CPL_OASIS

This test case checks the OASIS interface in OCE/SBC, allowing to set up a coupled configuration through OASIS. See ``CPL_OASIS/README.md` for more information.

DIA_GPU

This is a demonstrator of diagnostic DIAHSB ported to GPU using CUDA Fortran. Memory communications between host and device are asynchronous given the device has that capability. This experiment is target for ORCA2_ICE_PISCES

TSUNAMI

_images/tsunami.gif

Use only dynspg_ts to simulate the propagation of an ssh anomaly (cosinus) in a box configuration with flat bottom and jpk=2. This test case is also used to test the performances of the MPI communications at very high frequency.

DONUT

_images/donut.png

Donut shaped configuration with open boundary conditions (BDY) along the outer and inner rings. The specific geometry of this test case allows to test the reproducibility of BDY routines according to the MPI domain decomposition (a critical point being the presence of an MPI boundary just along a BDY).

C1D_ASICS

1d (vertical) test case simulating strong convective events in the Northwestern Mediterranean during winter 2013 of the HyMeX/ASICS-MED experiment ([T13]) at the LION buoy. It is used to evaluate the Eddy-Diffusivity-Mass-Flux (EDMF) parameterization of [T14].

C1D_PAPA

1d (vertical) test case at the PAPA station located in the North Pacific Ocean. This buoy is located in a region of weak horizontal advection and is commonly used by the community to validate turbulent closures (see [T15]).

STATION_ASF

_images/asf_ecmwf.svg

This demonstration test case can be used to perform a sanity test of the SBCBLK interface of NEMO ([T16]). It will test all the bulk-parameterization algorithms using an idealized forcing that includes a wide range of SSX / surface atmospheric state conditions to detect potential errors / inconsistencies. Both a short report and boolean output: passed or failed is provided as an output. See the complete documentation of STATION_ASF test case here

ICB

ICB is a very idealized configuration used to test and debug the icb module. The configuration is box with a shallow shelf (40m) on the east and west part of the domain with a deep central trough (> 100m). ICB are generating using the test capability of the icb model along a E-W line (this can easily be tuned).

SWG

Square bassin blown with an analytical wind. Vertical structure allows only one mode associated with reduced gravity to develop. This configuration is based on [T17]. Also runs with RK3 time stepping.

ADIAB_WAVE

The purpose of this test case is to validate the implementation of the Generalized Lagrangian Mean equations for the coupling of NEMO with waves. This test case was first proposed by [T18] and was successively detailed by [T19].

References

T1

L. Debreu, P. Marchesiello, P. Penven, and G. Cambon. Two-way nesting in split-explicit ocean models: algorithms, implementation and validation. Ocean Modelling, 49-50:1–21, Jun 2012. doi:10.1016/j.ocemod.2012.03.003.

T2

P. Penven, L. Debreu, P. Marchesiello, and J. C. McWilliams. Evaluation and application of the roms 1-way embedding procedure to the central california upwelling system. Ocean Modelling, 12(1-2):157–187, Jan 2006. doi:10.1016/j.ocemod.2005.05.002.

T3

M. A. Spall and W. R. Holland. A nested primitive equation model for oceanic applications. Journal of Physical Oceanography, 21(2):205–220, Feb 1991. doi:10.1175/1520-0485(1991)021<0205:anpemf>2.0.co;2.

T4(1,2)

D. B. Haidvogel and A. Beckmann. Numerical ocean circulation modeling. Series on Environmental Science and Management, Apr 1999. doi:10.1142/p097.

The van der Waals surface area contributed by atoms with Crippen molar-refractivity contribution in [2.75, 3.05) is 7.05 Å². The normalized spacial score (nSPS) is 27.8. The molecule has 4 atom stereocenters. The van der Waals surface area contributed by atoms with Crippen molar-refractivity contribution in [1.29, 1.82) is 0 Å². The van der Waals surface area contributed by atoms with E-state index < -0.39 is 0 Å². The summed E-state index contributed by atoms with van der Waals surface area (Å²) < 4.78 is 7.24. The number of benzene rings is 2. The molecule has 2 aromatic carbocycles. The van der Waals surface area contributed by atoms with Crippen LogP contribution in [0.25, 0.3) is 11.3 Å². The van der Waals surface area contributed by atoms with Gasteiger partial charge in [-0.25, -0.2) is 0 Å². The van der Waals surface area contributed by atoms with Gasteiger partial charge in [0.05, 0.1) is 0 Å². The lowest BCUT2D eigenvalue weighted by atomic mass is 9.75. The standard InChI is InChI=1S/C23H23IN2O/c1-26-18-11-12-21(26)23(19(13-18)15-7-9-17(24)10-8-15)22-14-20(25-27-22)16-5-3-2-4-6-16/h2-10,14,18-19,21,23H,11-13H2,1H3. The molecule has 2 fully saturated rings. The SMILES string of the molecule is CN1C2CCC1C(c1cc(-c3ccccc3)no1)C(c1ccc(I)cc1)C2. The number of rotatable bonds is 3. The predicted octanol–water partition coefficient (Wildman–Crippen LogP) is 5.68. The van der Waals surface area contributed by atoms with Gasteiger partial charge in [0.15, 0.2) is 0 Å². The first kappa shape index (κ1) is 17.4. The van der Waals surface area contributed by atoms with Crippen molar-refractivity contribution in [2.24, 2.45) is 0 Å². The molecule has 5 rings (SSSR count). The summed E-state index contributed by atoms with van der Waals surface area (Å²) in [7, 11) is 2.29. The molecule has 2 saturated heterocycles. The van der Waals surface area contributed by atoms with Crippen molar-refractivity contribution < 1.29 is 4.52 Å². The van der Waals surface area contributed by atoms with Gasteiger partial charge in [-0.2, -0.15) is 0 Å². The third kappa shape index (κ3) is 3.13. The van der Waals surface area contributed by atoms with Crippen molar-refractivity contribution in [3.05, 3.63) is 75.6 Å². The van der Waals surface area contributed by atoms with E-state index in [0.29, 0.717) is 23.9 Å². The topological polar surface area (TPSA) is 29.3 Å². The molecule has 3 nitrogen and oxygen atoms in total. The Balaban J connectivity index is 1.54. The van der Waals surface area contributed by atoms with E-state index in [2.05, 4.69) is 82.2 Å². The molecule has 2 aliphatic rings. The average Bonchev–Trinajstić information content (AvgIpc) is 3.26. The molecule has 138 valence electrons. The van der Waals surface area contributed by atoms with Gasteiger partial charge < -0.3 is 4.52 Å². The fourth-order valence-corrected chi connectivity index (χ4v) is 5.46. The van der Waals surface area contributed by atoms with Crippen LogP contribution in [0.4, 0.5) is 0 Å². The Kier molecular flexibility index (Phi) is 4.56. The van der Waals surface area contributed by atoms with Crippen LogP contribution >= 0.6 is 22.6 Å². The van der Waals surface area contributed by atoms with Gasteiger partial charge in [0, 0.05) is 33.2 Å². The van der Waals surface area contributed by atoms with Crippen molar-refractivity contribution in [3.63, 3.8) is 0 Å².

T5

H. Burchard and K. Bolding. Getm, a general estuarine transport model: scientific documentation. Technical Report, European Commission, 01 2002.

T6(1,2)

M. Ilıcak, A. J. Adcroft, S. M. Griffies, and R. W. Hallberg. Spurious dianeutral mixing and the role of momentum closure. Ocean Modelling, 45-46:37–58, Jan 2012. doi:10.1016/j.ocemod.2011.10.003.

T7

S. Legg, R. W. Hallberg, and J. B. Girton. Comparison of entrainment in overflows simulated by z-coordinate, isopycnal and non-hydrostatic models. Ocean Modelling, 11(1–2):69–97, 2006. doi:10.1016/j.ocemod.2004.11.006.

T8

M. Losch. Modeling ice shelf cavities in a z coordinate ocean general circulation model. Journal of Geophysical Research, Aug 2008. doi:10.1029/2007jc004368.

T9

P. Mathiot, A. Jenkins, C. Harris, and G. Madec. Explicit representation and parametrised impacts of under ice shelf seas in the $z^\ast $ coordinate ocean model nemo 3.6. Geoscientific Model Development, 10(7):2849–2874, Jul 2017. doi:10.5194/gmd-10-2849-2017.

T10

C. Schär and P. K. Smolarkiewicz. A synchronous and iterative flux-correction formalism for coupled transport equations. Journal of Computational Physics, 128(1):101–120, Oct 1996. doi:10.1006/jcph.1996.0198.

T11

W. H. Lipscomb and E. C. Hunke. Modeling sea ice transport using incremental remapping. Monthly Weather Review, 132(6):1341–1354, Jun 2004. doi:10.1175/1520-0493(2004)132<1341:msitui>2.0.co;2.

T12

G. Irrmann, S. Masson, E. Maisonnave, .D. Guibert, and E. Raffin. Improving ocean modeling software nemo 4.0 benchmarking and communication efficiency. Geoscientific Model Development, 15(4):1567–1582, 2022. doi:10.5194/gmd-15-1567-2022.

T13

C. Estournel, P. Testor, I. Taupier-Letage, M. N. Bouin, L. Coppola, P. Durand, P. Conan, A. Bosse, P. E. Brilouet, L. Beguery, S. Belamari, K. Béranger, J. Beuvier, D. Bourras, G. Canut, A. Doerenbecher, X. Durrieu de Madron, F. D’Ortenzio, P. Drobinski, V. Ducrocq, N. Fourrié, H. Giordani, L. Houpert, L. Labatut, C. Lebeaupin Brossier, M. Nuret, L. Prieur, O. Roussot, L. Seyfried, and S. Somot. Hymex-sop2, the field campaign dedicated to dense water formation in the northwestern mediterranean. Oceanography, Dec 2016. doi:10.5670/oceanog.2016.94.

T14

H. Giordani, R. Bourdallé-Badie, and G. Madec. An eddy-diffusivity mass-flux parameterization for modeling oceanic convection. JAMES, Sep 2020. doi:10.1029/2020MS002078.

T15

G. Reffray, R. Bourdallé-Badie, and C. Calone. Modelling turbulent vertical mixing sensitivity using a 1-d version of nemo. Geoscientific Model Development, 49-50:5249–5293, 2015. doi:10.5194/gmdd-7-5249-2014.

T16

L. Brodeau, B. Barnier, S. K. Gulev, and C. Woods. Climatologically significant effects of some approximations in the bulk parameterizations of turbulent air–sea fluxes. Journal of Physical Oceanography, 47(1):5–28, Dec 2016. doi:10.1175/jpo-d-16-0169.1.

T17

A. Adcroft and D. Marshall. How slippery are piecewise-constant coastlines in numerical ocean models? Tellus A: Dynamic Meteorology and Oceanography, 50(1):95–108, 1998. doi:10.3402/tellusa.v50i1.14514.

T18

F. Ardhuin, N. Rascle, and K.A. Belibassakis. Explicit wave-averaged primitive equations using a generalized lagrangian mean. Ocean Modelling, 20(1):35–60, 2008. doi:10.1016/j.ocemod.2007.07.001.

T19

A.C. Bennis, F. Ardhuin, and F. Dumas. On the coupling of wave and three-dimensional circulation models: choice of theoretical framework, practical implementation and adiabatic tests. Ocean Modelling, 40(3–4):260–272, 2011. doi:10.1016/j.ocemod.2011.09.003.